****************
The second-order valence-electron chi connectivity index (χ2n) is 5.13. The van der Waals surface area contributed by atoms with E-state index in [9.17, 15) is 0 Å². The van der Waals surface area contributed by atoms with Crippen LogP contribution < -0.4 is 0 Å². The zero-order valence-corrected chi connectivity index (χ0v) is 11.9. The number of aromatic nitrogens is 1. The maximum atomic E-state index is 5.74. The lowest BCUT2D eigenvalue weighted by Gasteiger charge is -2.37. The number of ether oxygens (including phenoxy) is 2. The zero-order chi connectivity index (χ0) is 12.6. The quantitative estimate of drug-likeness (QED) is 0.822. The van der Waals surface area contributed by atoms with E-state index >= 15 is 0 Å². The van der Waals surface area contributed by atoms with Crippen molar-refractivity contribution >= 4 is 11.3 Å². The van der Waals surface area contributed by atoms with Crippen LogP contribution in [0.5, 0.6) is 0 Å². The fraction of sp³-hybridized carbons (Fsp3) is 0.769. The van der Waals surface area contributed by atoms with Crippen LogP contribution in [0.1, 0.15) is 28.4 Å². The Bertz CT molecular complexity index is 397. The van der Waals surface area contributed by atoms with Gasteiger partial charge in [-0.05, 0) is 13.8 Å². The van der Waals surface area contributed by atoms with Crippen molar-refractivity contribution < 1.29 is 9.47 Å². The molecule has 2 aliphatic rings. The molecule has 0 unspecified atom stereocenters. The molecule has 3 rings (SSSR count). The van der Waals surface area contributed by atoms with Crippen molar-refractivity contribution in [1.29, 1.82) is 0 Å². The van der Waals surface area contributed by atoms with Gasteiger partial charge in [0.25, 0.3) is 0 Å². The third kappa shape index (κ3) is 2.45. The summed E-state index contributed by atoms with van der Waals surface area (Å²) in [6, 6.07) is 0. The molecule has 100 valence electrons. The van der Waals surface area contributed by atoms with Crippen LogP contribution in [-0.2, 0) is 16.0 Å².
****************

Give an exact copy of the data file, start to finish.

The second-order valence-electron chi connectivity index (χ2n) is 5.13. The van der Waals surface area contributed by atoms with E-state index in [9.17, 15) is 0 Å². The van der Waals surface area contributed by atoms with Crippen LogP contribution < -0.4 is 0 Å². The zero-order valence-corrected chi connectivity index (χ0v) is 11.9. The number of aromatic nitrogens is 1. The maximum atomic E-state index is 5.74. The lowest BCUT2D eigenvalue weighted by Gasteiger charge is -2.37. The number of ether oxygens (including phenoxy) is 2. The zero-order chi connectivity index (χ0) is 12.6. The quantitative estimate of drug-likeness (QED) is 0.822. The van der Waals surface area contributed by atoms with E-state index >= 15 is 0 Å². The van der Waals surface area contributed by atoms with Crippen molar-refractivity contribution >= 4 is 11.3 Å². The van der Waals surface area contributed by atoms with Crippen LogP contribution in [0.5, 0.6) is 0 Å². The fraction of sp³-hybridized carbons (Fsp3) is 0.769. The van der Waals surface area contributed by atoms with Crippen LogP contribution in [0.1, 0.15) is 28.4 Å². The Bertz CT molecular complexity index is 397. The van der Waals surface area contributed by atoms with Gasteiger partial charge in [-0.05, 0) is 13.8 Å². The van der Waals surface area contributed by atoms with Crippen molar-refractivity contribution < 1.29 is 9.47 Å². The molecule has 2 aliphatic rings. The molecule has 0 unspecified atom stereocenters. The molecule has 3 rings (SSSR count). The van der Waals surface area contributed by atoms with Crippen molar-refractivity contribution in [1.29, 1.82) is 0 Å². The van der Waals surface area contributed by atoms with Gasteiger partial charge in [0.25, 0.3) is 0 Å². The third kappa shape index (κ3) is 2.45. The summed E-state index contributed by atoms with van der Waals surface area (Å²) in [6, 6.07) is 0. The molecule has 100 valence electrons. The van der Waals surface area contributed by atoms with Crippen LogP contribution in [-0.2, 0) is 16.0 Å².